The law of the crag
You’ve settled on your destination and you’re on the way to the crag. Sorted.
But before you rock up and pull on, make sure your crag etiquette and behaviour is up to scratch.
Stuff that’s perfectly acceptable at the climbing wall may not be good practice at crag. This is important because our bad habits and practices can damage the environment and the reputation of climbing community, threatening our access to crags.
So let’s talk about how to climb sustainably and minimise your impact on our glorious environment.
(Top tip; check the BMC RAD (British Mountaineering Regional Access Database) before you set off…)
We don’t like people blocking driveways and roads in the city, so we should avoid doing in the countryside too. Access disputes can arise from cars blocking entrances and roads so always opt for an extended walk over questionable parking. Remember a tractor requires more space to pass than your Kia Picanto.
Keep to footpaths
Let’s be honest, we’re not there for the walk-in and it’s all too tempting to take shortcuts when the crag’s in sight. However straying from the established footpath contributes to erosion and damages soils and vegetation. Stay on the pathway wherever possible.
When visiting the countryside, you’re visiting the homes of a whole host of fauna and flora, take measures not to disturb them by doing the following:
- Take note of signage with regards to livestock (keep your dog on a lead when required and close gates behind you). Livestock – such as cows and sheep – can be particularly defensive when pregnant or with young: be sensitive and keep a distance.
- Check the RAD for bird nesting restrictions (we’ve already mentioned this in part one, but it’s super important so worth repeating!)
- Avoid spreading your gear out around the crag and squashing plantlife.
- Don’t remove large bits of plantlife from the crag.
Respect the rock
It takes a day or two to set a circuit in your local climbing wall, but it took thousands of years for your local crag to develop its routes and problems. Rock is quite fragile, so there are certain practices we need to observe to ensure that we leave the climbs in good condition for the next ascensionist and the next generation of climbers .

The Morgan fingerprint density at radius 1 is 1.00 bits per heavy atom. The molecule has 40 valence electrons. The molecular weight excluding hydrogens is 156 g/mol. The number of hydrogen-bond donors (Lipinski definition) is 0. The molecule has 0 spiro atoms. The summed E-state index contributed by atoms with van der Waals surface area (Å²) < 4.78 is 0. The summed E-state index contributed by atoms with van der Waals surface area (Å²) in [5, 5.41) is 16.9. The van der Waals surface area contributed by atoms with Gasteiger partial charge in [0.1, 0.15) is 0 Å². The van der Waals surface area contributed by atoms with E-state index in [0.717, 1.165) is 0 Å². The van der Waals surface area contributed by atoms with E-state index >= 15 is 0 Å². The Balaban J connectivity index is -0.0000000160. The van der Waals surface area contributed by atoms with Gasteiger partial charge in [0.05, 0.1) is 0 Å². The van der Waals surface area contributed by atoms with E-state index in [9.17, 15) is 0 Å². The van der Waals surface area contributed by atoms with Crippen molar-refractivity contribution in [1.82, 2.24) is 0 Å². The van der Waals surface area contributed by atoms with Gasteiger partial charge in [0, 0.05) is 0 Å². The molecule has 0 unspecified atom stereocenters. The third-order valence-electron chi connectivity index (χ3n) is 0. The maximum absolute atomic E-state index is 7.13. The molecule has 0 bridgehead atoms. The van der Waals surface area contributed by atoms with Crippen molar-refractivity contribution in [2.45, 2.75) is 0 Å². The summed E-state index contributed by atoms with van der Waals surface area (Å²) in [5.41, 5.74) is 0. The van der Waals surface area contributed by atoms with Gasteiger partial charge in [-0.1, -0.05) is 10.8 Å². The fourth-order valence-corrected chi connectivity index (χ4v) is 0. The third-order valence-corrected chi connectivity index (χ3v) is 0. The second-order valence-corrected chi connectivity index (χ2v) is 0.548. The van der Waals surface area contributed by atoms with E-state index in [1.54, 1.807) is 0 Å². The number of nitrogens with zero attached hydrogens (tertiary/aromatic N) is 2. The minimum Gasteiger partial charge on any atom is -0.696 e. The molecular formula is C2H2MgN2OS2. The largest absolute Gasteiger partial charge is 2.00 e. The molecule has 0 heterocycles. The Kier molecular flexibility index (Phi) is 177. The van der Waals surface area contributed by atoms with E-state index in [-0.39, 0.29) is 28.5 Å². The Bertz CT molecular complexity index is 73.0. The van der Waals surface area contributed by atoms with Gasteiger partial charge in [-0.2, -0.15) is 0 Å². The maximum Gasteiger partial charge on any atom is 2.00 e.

- Clean your shoes to avoid eroding the rock. Climbing erodes the rock over time, leaving it polished, slippy and harder to climb than before. (For example, the smeary crux move on Not To Be Taken Away at Stanage is so polished that it’s allegedly a grade harder than when it was first climbed.) Giving your shoes a good clean will reduce erosion and polish as it will minimise the amount of mud and grit that is rubbing against the rock.
- Chalk is for your hands only, not the rock! Never brush chalk onto a hold as you would in a climbing centre as this contributes to erosion. (Read the BMC’s commandments of chalk for details).
- Brush off tick marks. A ‘tick mark’ is a line or dab of chalk drawn by climbers to highlight holds that they want to use when climbing outdoors. Keep them to a minimum and remove marks with a soft brush before you leave.
- Get to know the rock type. Some rocks are far more fragile than others and highly susceptible to erosion in certain conditions. Take the incredibly fragile Southern Sandstone: here brushing should be kept to a minimum and the rock needs to dry out for a few days after rain before you climb on it.
Respect other humans
Be aware of other people using the space and how your activities may affect them. Many people enjoy being outdoors enjoy for the peace and quiet of being far from the urban buzz, they may not want to hear your music!
When setting up bottom ropes, avoid ‘hogging’ and ‘bagsying’ routes and try not leave your gear in routes you’re not on so that others can enjoy them too.
Chances are you’ll spend at least a few hours at the crag, if not the entire day. We humans can produce an awful lot of litter and waste in that time so take a rubbish bag with you and carry it out. Never leave rubbish behind in the countryside, and don’t feel shy to pick up litter left by others on your way out.
It’s best to relieve yourself before you head out, but we all know that’s not always possible. Make sure you are prepared in case nature calls: bury your waste or carry it out.
With toilet roll, the best solution is to carry it out but you can also burn it. Always check local recommendations: burning loo roll in heatwave conditions or hot countries can cause forest or moorland fires.
Try to contribute to local economy as much as possible by contributing to a bolting or access fund or shopping local.
Introduction to Rock Climbing https://www.beyondtheedge.co.uk/intro-to-rock-climbing/